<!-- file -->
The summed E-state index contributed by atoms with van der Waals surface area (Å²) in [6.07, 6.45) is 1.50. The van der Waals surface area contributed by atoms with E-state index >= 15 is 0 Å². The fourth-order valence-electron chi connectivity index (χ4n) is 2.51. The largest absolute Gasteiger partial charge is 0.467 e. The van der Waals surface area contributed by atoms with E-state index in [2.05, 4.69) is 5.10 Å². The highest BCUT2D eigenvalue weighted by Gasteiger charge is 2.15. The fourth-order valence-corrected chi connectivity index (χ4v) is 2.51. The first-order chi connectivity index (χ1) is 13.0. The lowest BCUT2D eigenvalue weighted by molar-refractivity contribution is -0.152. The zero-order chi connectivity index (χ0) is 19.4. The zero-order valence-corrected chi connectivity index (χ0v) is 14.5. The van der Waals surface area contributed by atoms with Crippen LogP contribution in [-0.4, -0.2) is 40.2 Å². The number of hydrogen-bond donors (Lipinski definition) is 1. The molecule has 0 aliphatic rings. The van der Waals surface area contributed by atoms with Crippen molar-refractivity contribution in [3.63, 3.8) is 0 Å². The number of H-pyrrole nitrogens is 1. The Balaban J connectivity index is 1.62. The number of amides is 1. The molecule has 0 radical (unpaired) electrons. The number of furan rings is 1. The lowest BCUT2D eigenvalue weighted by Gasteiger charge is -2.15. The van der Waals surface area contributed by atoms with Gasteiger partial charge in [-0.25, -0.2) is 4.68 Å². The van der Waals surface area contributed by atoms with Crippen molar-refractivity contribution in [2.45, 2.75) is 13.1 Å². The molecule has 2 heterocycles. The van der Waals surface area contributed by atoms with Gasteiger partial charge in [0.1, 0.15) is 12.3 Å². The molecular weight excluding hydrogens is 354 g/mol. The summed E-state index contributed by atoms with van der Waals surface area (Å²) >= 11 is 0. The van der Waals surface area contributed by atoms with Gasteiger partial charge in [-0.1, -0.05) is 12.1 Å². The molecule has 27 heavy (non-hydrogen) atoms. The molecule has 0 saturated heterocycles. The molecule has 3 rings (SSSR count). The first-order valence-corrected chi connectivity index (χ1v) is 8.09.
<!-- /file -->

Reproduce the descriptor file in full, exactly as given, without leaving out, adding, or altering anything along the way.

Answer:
The summed E-state index contributed by atoms with van der Waals surface area (Å²) in [6.07, 6.45) is 1.50. The van der Waals surface area contributed by atoms with E-state index >= 15 is 0 Å². The fourth-order valence-electron chi connectivity index (χ4n) is 2.51. The largest absolute Gasteiger partial charge is 0.467 e. The van der Waals surface area contributed by atoms with E-state index in [2.05, 4.69) is 5.10 Å². The highest BCUT2D eigenvalue weighted by Gasteiger charge is 2.15. The fourth-order valence-corrected chi connectivity index (χ4v) is 2.51. The first-order chi connectivity index (χ1) is 13.0. The lowest BCUT2D eigenvalue weighted by molar-refractivity contribution is -0.152. The zero-order chi connectivity index (χ0) is 19.4. The zero-order valence-corrected chi connectivity index (χ0v) is 14.5. The van der Waals surface area contributed by atoms with Crippen LogP contribution in [-0.4, -0.2) is 40.2 Å². The number of hydrogen-bond donors (Lipinski definition) is 1. The molecule has 0 aliphatic rings. The van der Waals surface area contributed by atoms with Crippen molar-refractivity contribution in [3.63, 3.8) is 0 Å². The number of H-pyrrole nitrogens is 1. The Balaban J connectivity index is 1.62. The number of amides is 1. The molecule has 0 radical (unpaired) electrons. The number of furan rings is 1. The lowest BCUT2D eigenvalue weighted by Gasteiger charge is -2.15. The van der Waals surface area contributed by atoms with Gasteiger partial charge in [-0.25, -0.2) is 4.68 Å². The van der Waals surface area contributed by atoms with Crippen molar-refractivity contribution in [2.45, 2.75) is 13.1 Å². The molecule has 2 heterocycles. The van der Waals surface area contributed by atoms with Gasteiger partial charge in [0.1, 0.15) is 12.3 Å². The molecular weight excluding hydrogens is 354 g/mol. The summed E-state index contributed by atoms with van der Waals surface area (Å²) >= 11 is 0. The van der Waals surface area contributed by atoms with Gasteiger partial charge in [-0.1, -0.05) is 12.1 Å². The molecule has 27 heavy (non-hydrogen) atoms. The molecule has 0 saturated heterocycles. The molecule has 3 rings (SSSR count). The first-order valence-corrected chi connectivity index (χ1v) is 8.09.